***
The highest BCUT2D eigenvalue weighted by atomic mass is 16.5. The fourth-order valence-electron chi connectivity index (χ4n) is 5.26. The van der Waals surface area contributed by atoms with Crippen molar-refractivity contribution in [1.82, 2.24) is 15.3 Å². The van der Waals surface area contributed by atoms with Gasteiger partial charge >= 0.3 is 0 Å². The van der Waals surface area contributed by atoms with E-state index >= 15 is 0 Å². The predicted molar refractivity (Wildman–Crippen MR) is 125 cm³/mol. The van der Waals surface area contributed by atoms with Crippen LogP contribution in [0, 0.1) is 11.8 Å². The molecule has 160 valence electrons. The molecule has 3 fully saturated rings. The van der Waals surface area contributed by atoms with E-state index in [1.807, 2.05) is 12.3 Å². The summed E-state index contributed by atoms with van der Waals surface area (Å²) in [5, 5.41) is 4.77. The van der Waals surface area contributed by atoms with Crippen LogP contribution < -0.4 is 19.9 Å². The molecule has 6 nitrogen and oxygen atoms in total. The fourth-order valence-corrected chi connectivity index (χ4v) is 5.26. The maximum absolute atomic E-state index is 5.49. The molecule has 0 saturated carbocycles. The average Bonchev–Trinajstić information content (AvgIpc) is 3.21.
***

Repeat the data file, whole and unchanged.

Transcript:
The highest BCUT2D eigenvalue weighted by atomic mass is 16.5. The fourth-order valence-electron chi connectivity index (χ4n) is 5.26. The van der Waals surface area contributed by atoms with Crippen molar-refractivity contribution in [1.82, 2.24) is 15.3 Å². The van der Waals surface area contributed by atoms with Gasteiger partial charge >= 0.3 is 0 Å². The van der Waals surface area contributed by atoms with E-state index >= 15 is 0 Å². The predicted molar refractivity (Wildman–Crippen MR) is 125 cm³/mol. The van der Waals surface area contributed by atoms with Crippen LogP contribution in [0, 0.1) is 11.8 Å². The molecule has 160 valence electrons. The molecule has 3 fully saturated rings. The van der Waals surface area contributed by atoms with E-state index in [1.807, 2.05) is 12.3 Å². The summed E-state index contributed by atoms with van der Waals surface area (Å²) in [5, 5.41) is 4.77. The van der Waals surface area contributed by atoms with Crippen LogP contribution < -0.4 is 19.9 Å². The molecule has 6 nitrogen and oxygen atoms in total. The fourth-order valence-corrected chi connectivity index (χ4v) is 5.26. The maximum absolute atomic E-state index is 5.49. The molecule has 0 saturated carbocycles. The average Bonchev–Trinajstić information content (AvgIpc) is 3.21.